Sunday, May 1, 2011

Putting Serious Play Into Action

Originally Posted on November 12, 2009

Whenever you come to a person’s desk, there’s always some form of curious items out there for view. We’re not just talking about pictures of family and other fun things around the desk. There are maybe some toys and items of interest that reflect the person behind the desk. The rule of thumb is to never invade a person’s desk unless you have permission. Sadly, even the most creative people have this rule.

One of the things I’ve learned through the Creative Leadership Development course is the concept of Serious Play. As interpreted, it engages others through utilizing play to connect leaders with others on their team. In my case, it would more of an individual artist making a connection with another person, or, rather, a creative leader of some form or another.

In the past, I would be protective of another touching something special of mine. This class opened the lid off that notion.

On our final class meeting, we had to do a final presentation on how to demonstrate employment of the creative competencies as stated in the textbook. I wanted to test out Serious Play by bringing everything I would put around my desk when I am employed at an organization or where I do my individual work. This included a baseball in a case, a car brochure (specifically, a Bentley Continental GT), a couple of ball caps, my Boston Red Sox jersey, my North Country Bears t-shirt (which I took away before I started the next step of the presentation), a copy of The Boy From Reseda – and Boomer (my conga drum).

In my final presentation, I invited my classmates to go through my stuff and play – to deconstruct and reconstruct what they see. I walked away from the items and let my classmates have at it. It was amazing to see what they’ve done with the items I presented. Some read my book out loud – which surprised me. In the end, they piled everything on Boomer and left it alone. That was a curious result. Even more curious was that only one person touched the drum’s head. I wondered whether people were afraid of Boomer’s energy or that Boomer wasn’t buying into letting anyone touch him.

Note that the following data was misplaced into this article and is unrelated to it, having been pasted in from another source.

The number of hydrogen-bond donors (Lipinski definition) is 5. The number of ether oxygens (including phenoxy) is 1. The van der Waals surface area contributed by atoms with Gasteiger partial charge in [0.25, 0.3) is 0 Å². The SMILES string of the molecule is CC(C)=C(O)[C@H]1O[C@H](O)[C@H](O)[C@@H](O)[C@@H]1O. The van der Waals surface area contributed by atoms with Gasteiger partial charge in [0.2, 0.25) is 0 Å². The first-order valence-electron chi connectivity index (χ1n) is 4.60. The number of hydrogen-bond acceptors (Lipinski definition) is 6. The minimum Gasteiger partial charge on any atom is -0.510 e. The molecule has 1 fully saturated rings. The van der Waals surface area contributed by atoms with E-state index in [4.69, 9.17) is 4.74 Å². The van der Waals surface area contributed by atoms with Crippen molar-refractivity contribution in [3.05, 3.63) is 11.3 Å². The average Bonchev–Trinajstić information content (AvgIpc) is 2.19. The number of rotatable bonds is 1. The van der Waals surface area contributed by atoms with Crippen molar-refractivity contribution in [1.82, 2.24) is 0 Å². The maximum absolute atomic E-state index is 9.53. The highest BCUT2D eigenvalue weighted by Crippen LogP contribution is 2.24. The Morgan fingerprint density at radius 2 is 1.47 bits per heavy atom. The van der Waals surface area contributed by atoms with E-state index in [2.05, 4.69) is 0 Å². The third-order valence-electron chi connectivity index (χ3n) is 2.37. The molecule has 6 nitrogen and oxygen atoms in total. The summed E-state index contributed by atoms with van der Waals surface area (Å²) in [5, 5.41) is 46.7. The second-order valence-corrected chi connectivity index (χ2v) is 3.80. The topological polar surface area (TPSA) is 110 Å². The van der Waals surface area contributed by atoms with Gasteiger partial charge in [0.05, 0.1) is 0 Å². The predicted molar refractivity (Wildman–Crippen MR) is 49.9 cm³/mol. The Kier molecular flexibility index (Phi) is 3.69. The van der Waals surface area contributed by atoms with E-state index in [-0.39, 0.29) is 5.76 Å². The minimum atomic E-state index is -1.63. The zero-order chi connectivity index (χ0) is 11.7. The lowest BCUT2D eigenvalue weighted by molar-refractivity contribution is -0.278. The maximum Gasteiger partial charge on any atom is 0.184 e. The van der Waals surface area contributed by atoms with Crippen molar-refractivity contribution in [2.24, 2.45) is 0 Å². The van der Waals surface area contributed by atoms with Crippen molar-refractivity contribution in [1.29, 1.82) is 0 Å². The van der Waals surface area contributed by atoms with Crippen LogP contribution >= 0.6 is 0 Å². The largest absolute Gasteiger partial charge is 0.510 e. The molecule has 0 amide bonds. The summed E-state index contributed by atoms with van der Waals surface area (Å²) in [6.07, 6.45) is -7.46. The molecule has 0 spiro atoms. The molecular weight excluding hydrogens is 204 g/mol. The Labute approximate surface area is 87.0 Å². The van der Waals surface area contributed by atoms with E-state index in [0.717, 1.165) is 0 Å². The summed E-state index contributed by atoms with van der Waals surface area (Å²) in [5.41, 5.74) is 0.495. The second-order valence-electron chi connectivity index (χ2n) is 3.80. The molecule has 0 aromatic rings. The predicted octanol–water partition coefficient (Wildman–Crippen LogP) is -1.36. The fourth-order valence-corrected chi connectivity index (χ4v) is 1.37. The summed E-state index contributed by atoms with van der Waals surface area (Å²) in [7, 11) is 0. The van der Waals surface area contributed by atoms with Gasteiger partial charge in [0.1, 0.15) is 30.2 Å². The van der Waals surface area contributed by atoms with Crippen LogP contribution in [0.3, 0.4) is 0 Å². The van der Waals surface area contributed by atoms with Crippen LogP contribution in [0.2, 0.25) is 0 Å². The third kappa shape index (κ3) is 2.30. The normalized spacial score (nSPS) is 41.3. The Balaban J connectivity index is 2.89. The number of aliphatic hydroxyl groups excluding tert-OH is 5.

The presentation and exercise taught me that I could open up my items to anyone without fear of improper molestation. Yet, there are some rules that could be made in Serious Play regarding my items. Granted, you can’t throw a baseball across the room without breaking something. Nor can you rip through pages of books (or write inside a book itself) because someone wanted to capture something significant inside of it.

The biggest hurdle would be in dealing with Boomer. When I began to learn the conga drum, I was also taught that another person couldn’t play another’s drum unless he not only has permission, but also can be trusted with the drum itself. I had drums played on incorrectly that amounted to a sonic disturbance. I also had them dropped or mishandled.

How do I deal with this? Probably let Boomer out within an arm’s distance of me and have the other person (or, rather other people) ask permission first before letting them have the drum.

It seems that a spark was generated in this exercise in experiential learning. I certainly learned a lot not about myself, but the kind of leader I could be in this new realm. Still, questions remain whether I could be employed in a place that fosters creative freedom or become a soloist in a world that may not be economically strong enough to support those looking to do so. Or, rather, go back into the mundane world of Corporate America.

For me, it is a matter of making poetry out of complex situations - such as life and the things that make up my creative DNA. Sharing these gifts will help forge a path towards the new life.

In other words - now, I get this!

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